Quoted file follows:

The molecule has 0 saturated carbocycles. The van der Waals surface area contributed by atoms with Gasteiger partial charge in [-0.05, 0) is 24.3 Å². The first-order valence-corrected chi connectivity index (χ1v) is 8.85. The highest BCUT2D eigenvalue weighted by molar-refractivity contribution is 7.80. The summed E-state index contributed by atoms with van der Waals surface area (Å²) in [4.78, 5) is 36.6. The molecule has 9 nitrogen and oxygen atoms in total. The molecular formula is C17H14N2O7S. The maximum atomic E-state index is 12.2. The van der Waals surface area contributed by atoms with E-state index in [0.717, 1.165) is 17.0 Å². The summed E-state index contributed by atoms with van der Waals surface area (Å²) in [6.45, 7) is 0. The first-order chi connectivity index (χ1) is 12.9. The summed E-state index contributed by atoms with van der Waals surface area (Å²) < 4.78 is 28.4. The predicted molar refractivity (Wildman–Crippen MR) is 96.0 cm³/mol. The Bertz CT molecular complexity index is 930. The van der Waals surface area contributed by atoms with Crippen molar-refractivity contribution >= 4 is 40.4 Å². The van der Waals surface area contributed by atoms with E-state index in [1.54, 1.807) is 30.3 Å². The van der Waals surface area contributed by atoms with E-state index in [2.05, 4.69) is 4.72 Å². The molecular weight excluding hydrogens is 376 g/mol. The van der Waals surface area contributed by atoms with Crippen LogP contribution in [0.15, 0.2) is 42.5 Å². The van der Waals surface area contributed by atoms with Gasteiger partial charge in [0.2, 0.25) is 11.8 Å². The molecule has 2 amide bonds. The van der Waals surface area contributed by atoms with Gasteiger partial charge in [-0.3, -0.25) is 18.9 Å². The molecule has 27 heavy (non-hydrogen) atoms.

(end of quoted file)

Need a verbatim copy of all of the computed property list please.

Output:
The molecule has 0 saturated carbocycles. The van der Waals surface area contributed by atoms with Gasteiger partial charge in [-0.05, 0) is 24.3 Å². The first-order valence-corrected chi connectivity index (χ1v) is 8.85. The highest BCUT2D eigenvalue weighted by molar-refractivity contribution is 7.80. The summed E-state index contributed by atoms with van der Waals surface area (Å²) in [4.78, 5) is 36.6. The molecule has 9 nitrogen and oxygen atoms in total. The molecular formula is C17H14N2O7S. The maximum atomic E-state index is 12.2. The van der Waals surface area contributed by atoms with E-state index in [0.717, 1.165) is 17.0 Å². The summed E-state index contributed by atoms with van der Waals surface area (Å²) in [6.45, 7) is 0. The first-order chi connectivity index (χ1) is 12.9. The summed E-state index contributed by atoms with van der Waals surface area (Å²) < 4.78 is 28.4. The predicted molar refractivity (Wildman–Crippen MR) is 96.0 cm³/mol. The Bertz CT molecular complexity index is 930. The van der Waals surface area contributed by atoms with Crippen molar-refractivity contribution >= 4 is 40.4 Å². The van der Waals surface area contributed by atoms with E-state index in [1.54, 1.807) is 30.3 Å². The van der Waals surface area contributed by atoms with E-state index in [2.05, 4.69) is 4.72 Å². The molecular weight excluding hydrogens is 376 g/mol. The van der Waals surface area contributed by atoms with Crippen LogP contribution in [0.15, 0.2) is 42.5 Å². The van der Waals surface area contributed by atoms with Gasteiger partial charge in [0.2, 0.25) is 11.8 Å². The molecule has 2 amide bonds. The van der Waals surface area contributed by atoms with Gasteiger partial charge in [-0.3, -0.25) is 18.9 Å². The molecule has 27 heavy (non-hydrogen) atoms.